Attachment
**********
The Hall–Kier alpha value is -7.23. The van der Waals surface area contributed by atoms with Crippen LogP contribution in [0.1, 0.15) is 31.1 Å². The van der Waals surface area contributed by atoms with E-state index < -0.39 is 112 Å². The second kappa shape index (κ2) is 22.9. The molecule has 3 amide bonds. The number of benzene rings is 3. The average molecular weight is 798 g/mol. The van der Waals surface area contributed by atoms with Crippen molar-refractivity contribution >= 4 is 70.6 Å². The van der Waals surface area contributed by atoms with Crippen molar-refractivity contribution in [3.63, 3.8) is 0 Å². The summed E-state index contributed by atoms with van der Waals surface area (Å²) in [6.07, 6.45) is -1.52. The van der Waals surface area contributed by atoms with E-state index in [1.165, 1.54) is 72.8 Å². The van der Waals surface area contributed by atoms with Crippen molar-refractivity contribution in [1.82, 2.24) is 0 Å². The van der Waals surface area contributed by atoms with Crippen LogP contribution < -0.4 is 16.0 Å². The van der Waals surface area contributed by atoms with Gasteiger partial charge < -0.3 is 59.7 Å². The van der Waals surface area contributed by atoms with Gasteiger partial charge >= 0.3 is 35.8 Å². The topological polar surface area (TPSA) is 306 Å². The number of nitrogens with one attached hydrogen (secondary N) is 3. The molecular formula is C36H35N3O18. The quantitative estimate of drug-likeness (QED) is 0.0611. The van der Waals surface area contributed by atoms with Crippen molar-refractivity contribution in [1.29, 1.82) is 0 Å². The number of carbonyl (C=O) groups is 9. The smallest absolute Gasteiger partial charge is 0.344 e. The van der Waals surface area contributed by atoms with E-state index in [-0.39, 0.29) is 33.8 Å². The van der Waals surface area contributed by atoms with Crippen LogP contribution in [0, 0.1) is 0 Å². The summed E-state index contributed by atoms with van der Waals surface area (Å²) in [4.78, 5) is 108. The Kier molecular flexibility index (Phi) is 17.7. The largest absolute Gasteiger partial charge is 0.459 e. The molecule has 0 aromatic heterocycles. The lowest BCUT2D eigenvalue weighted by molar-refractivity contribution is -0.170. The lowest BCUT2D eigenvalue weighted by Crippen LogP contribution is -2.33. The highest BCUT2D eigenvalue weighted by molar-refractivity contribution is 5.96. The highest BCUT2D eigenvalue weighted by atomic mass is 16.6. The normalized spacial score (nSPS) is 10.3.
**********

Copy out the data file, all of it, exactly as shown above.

The Hall–Kier alpha value is -7.23. The van der Waals surface area contributed by atoms with Crippen LogP contribution in [0.1, 0.15) is 31.1 Å². The van der Waals surface area contributed by atoms with E-state index < -0.39 is 112 Å². The second kappa shape index (κ2) is 22.9. The molecule has 3 amide bonds. The number of benzene rings is 3. The average molecular weight is 798 g/mol. The van der Waals surface area contributed by atoms with Crippen molar-refractivity contribution >= 4 is 70.6 Å². The van der Waals surface area contributed by atoms with Crippen molar-refractivity contribution in [3.63, 3.8) is 0 Å². The summed E-state index contributed by atoms with van der Waals surface area (Å²) in [6.07, 6.45) is -1.52. The van der Waals surface area contributed by atoms with E-state index in [1.165, 1.54) is 72.8 Å². The van der Waals surface area contributed by atoms with Crippen molar-refractivity contribution in [1.82, 2.24) is 0 Å². The van der Waals surface area contributed by atoms with Crippen LogP contribution < -0.4 is 16.0 Å². The van der Waals surface area contributed by atoms with Gasteiger partial charge < -0.3 is 59.7 Å². The van der Waals surface area contributed by atoms with Gasteiger partial charge >= 0.3 is 35.8 Å². The topological polar surface area (TPSA) is 306 Å². The number of nitrogens with one attached hydrogen (secondary N) is 3. The molecular formula is C36H35N3O18. The quantitative estimate of drug-likeness (QED) is 0.0611. The van der Waals surface area contributed by atoms with Crippen molar-refractivity contribution in [1.29, 1.82) is 0 Å². The number of carbonyl (C=O) groups is 9. The smallest absolute Gasteiger partial charge is 0.344 e. The van der Waals surface area contributed by atoms with E-state index in [-0.39, 0.29) is 33.8 Å². The van der Waals surface area contributed by atoms with Crippen LogP contribution in [0, 0.1) is 0 Å². The summed E-state index contributed by atoms with van der Waals surface area (Å²) in [4.78, 5) is 108. The Kier molecular flexibility index (Phi) is 17.7. The largest absolute Gasteiger partial charge is 0.459 e. The molecule has 0 aromatic heterocycles. The lowest BCUT2D eigenvalue weighted by molar-refractivity contribution is -0.170. The lowest BCUT2D eigenvalue weighted by Crippen LogP contribution is -2.33. The highest BCUT2D eigenvalue weighted by molar-refractivity contribution is 5.96. The highest BCUT2D eigenvalue weighted by atomic mass is 16.6. The normalized spacial score (nSPS) is 10.3.